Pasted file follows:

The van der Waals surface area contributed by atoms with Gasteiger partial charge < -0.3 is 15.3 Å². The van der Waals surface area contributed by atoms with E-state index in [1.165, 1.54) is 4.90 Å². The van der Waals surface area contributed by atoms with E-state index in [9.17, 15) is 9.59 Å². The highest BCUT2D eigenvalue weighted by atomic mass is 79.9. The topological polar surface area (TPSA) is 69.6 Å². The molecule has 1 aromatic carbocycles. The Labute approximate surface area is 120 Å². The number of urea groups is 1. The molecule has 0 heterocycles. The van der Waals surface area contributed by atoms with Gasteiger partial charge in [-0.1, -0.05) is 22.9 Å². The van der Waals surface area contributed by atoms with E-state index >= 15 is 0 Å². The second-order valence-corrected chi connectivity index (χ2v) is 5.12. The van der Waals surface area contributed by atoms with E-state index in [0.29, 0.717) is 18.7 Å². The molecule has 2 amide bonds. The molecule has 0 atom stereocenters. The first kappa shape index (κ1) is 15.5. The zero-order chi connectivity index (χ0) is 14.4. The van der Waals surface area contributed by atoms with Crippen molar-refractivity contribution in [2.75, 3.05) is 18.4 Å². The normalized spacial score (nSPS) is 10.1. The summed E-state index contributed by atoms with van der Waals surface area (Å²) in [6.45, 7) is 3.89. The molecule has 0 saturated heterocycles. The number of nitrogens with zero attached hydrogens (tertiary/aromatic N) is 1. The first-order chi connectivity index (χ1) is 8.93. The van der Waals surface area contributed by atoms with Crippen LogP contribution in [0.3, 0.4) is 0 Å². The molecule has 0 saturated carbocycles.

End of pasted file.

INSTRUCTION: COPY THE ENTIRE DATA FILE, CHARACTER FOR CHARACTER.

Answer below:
The van der Waals surface area contributed by atoms with Gasteiger partial charge < -0.3 is 15.3 Å². The van der Waals surface area contributed by atoms with E-state index in [1.165, 1.54) is 4.90 Å². The van der Waals surface area contributed by atoms with E-state index in [9.17, 15) is 9.59 Å². The highest BCUT2D eigenvalue weighted by atomic mass is 79.9. The topological polar surface area (TPSA) is 69.6 Å². The molecule has 1 aromatic carbocycles. The Labute approximate surface area is 120 Å². The number of urea groups is 1. The molecule has 0 heterocycles. The van der Waals surface area contributed by atoms with Gasteiger partial charge in [-0.1, -0.05) is 22.9 Å². The van der Waals surface area contributed by atoms with E-state index >= 15 is 0 Å². The second-order valence-corrected chi connectivity index (χ2v) is 5.12. The van der Waals surface area contributed by atoms with E-state index in [0.29, 0.717) is 18.7 Å². The molecule has 2 amide bonds. The molecule has 0 atom stereocenters. The first kappa shape index (κ1) is 15.5. The zero-order chi connectivity index (χ0) is 14.4. The van der Waals surface area contributed by atoms with Crippen molar-refractivity contribution in [2.75, 3.05) is 18.4 Å². The normalized spacial score (nSPS) is 10.1. The summed E-state index contributed by atoms with van der Waals surface area (Å²) in [6.45, 7) is 3.89. The molecule has 0 saturated heterocycles. The number of nitrogens with zero attached hydrogens (tertiary/aromatic N) is 1. The first-order chi connectivity index (χ1) is 8.93. The van der Waals surface area contributed by atoms with Crippen LogP contribution in [0.3, 0.4) is 0 Å². The molecule has 0 saturated carbocycles.